In the interest of avoiding an insurance claim, an exterminator visits my home every month. Every month! He sprays every crevice and cranny on every floor. The first time he stopped by, he saw a large spider, similar to the one I have this year, on the back porch and assured me that he would get rid of it, too. I stopped him! That spider would remain there until the cold winter would end his life naturally.

When my children were young, I read aloud to them the delightful children’s book “Charlotte’s Web” by E.B. White. It was the first of many that we would read together. While we only read it once, it would affect many things in our lives, including how we deal with spiders that create such detailed webs where we can safely enjoy their beauty.

Through many years, my sons and I have admired the handiwork of these creatures. We’ve watched moths, flies, and gnats land perilously in the webs, only to be surrounded quickly with more webbing so that the spider could end their life painlessly and gain nourishment from the insects. We’ve watched them spinning the web with perfectly straight lines, magically spaced with the exact same distance between each row. We’ve stood for hours in the doorway, safely inside, watching these mysterious arachnids work to create a web. It was a joy to get up in the morning and see it dripping with dew drops in the sunlight. Beautiful!

No, the spiders outside of my home live completely free from human harm. Unlike their indoor neighbors, they have no reason to fear my wrath, or even a heavy shoe, machete, gun, flame thrower, or exterminator. They live in peace.

My sons no longer live at my home. Both are serving our nation in faraway places. I wonder if, somehow, they might find a spider, at a safe distance, and watch her skillfully work to construct a web just as I watched the one here.

Sometimes it’s the little things that can evoke such memories. Little things – like spiders.

 

~Temerity Dowell

 

*For the record, the average human does NOT swallow three spiders while sleeping. Not every year, not ever! This is a lie! A myth!!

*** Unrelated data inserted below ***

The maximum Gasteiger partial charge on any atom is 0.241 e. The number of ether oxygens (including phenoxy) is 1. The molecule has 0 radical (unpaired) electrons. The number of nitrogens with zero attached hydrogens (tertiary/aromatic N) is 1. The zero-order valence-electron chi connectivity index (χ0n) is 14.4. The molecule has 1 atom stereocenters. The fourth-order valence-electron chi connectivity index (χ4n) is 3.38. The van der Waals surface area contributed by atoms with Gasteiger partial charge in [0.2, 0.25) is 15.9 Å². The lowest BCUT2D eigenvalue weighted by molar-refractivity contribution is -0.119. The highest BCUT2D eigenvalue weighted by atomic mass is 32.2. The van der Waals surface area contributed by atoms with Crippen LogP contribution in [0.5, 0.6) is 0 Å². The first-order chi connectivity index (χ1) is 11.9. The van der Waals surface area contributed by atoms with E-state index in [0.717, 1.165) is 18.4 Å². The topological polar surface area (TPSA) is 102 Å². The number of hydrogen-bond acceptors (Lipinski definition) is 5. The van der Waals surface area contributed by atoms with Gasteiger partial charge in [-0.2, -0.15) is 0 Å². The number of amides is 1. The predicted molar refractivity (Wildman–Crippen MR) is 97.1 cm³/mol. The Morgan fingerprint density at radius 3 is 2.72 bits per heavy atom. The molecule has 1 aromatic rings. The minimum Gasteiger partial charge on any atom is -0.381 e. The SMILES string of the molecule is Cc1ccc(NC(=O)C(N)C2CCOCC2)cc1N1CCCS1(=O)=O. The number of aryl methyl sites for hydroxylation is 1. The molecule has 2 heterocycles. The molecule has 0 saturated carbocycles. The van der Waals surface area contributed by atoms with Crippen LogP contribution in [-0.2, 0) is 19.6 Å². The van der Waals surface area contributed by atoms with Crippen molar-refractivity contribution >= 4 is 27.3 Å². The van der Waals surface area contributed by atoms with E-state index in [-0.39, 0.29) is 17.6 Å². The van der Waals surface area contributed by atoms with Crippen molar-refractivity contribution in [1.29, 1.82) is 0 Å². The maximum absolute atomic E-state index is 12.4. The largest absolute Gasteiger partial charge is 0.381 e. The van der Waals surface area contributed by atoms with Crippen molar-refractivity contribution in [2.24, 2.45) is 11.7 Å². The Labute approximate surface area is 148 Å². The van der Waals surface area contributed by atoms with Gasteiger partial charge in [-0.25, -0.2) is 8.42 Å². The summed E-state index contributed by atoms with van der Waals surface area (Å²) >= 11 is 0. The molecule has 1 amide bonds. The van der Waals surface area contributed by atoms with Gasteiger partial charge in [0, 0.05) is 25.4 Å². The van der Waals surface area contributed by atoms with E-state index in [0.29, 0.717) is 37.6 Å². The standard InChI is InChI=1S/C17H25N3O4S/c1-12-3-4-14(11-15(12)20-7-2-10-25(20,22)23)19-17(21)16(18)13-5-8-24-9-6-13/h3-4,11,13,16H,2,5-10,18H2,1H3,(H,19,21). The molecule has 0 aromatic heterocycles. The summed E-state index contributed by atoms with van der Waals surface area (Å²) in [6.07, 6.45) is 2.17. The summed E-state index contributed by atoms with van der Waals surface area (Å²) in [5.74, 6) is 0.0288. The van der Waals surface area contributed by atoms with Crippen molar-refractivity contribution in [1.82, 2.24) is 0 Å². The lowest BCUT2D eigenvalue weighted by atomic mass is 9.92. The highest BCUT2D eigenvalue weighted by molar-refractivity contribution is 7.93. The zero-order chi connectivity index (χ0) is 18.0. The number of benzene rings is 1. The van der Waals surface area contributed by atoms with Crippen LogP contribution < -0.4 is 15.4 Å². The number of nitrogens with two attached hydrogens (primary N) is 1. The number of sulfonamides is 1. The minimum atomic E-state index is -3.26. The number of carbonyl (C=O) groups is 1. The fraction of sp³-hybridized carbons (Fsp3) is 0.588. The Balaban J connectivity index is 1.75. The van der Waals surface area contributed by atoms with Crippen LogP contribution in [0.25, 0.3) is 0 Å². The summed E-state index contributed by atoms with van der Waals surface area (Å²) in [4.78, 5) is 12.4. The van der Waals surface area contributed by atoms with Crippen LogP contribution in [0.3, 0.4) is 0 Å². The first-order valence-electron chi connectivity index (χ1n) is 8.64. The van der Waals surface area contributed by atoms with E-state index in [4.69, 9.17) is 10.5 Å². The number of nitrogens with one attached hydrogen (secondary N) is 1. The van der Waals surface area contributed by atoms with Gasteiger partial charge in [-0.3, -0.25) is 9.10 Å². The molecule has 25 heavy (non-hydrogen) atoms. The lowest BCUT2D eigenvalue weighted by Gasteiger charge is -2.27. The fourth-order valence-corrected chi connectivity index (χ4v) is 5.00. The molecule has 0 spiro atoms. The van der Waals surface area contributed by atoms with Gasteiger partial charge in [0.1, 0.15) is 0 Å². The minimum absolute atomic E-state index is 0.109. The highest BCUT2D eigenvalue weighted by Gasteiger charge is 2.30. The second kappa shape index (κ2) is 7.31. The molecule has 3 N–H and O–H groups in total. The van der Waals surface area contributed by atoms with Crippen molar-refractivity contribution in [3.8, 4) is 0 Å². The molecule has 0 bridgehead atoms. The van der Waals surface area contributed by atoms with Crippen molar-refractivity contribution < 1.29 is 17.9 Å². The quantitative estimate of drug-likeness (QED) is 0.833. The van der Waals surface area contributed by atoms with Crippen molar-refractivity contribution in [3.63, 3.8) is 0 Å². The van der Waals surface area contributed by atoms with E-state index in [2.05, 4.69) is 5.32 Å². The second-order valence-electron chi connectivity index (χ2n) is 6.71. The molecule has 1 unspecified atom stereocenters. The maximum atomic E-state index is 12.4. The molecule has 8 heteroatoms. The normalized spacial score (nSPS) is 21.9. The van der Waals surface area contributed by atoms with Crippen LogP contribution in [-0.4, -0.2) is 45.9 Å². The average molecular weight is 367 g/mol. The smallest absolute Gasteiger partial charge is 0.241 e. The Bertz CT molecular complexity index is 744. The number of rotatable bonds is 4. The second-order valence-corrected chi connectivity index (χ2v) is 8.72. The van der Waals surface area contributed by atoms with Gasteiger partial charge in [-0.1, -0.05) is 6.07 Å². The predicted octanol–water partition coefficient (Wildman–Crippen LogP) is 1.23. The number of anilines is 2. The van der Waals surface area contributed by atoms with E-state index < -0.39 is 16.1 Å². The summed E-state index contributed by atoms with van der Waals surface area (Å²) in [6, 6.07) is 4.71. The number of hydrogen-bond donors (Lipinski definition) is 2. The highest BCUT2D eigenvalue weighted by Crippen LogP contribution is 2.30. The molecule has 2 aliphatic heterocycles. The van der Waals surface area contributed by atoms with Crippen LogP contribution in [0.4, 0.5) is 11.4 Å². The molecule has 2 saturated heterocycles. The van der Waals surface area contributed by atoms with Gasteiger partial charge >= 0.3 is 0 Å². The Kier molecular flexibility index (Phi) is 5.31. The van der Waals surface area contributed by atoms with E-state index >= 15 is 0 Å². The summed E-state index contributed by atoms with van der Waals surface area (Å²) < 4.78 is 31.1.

Thanks for the Memories

Thanksgiving is a two-day long celebration for my family. Due to conflicts with some of my siblings’ in-laws, we decided many years ago to celebrate Thanksgiving for our extended family on Friday rather than Thursday. This allows me to get to prepare a special meal for my own family on Thursday. We have often invited guests who have no local family to join us for this special day. This year was no different.

As I began preparing some foods Wednesday evening, memories of past holidays flooded my mind and my kitchen. I made my paternal grandmother’s ambrosia recipe and thought about the wonderful times I sat at her table. That woman was the quintessential southern cook! That table now sits in my dining room, bequeathed to me when she passed away many years ago. Many family members wanted that table, already a prized antique, but she had written in her will that it was to go only to me. She loved me.

I also made a delicious seven-layer salad, another of my grandmother’s recipes, but one that had been given to me by an aunt. She had lovingly hand-written this, and many other, recipes to give me when my husband and I married. She wanted to make sure I knew how to cook for him and our future children. My favorite cookbook is a photo album in which I have assembled many such recipes from our family. Each time I open it, I recall a time when I made this dish or that one, what the situation was when I prepared it, and who enjoyed it with us.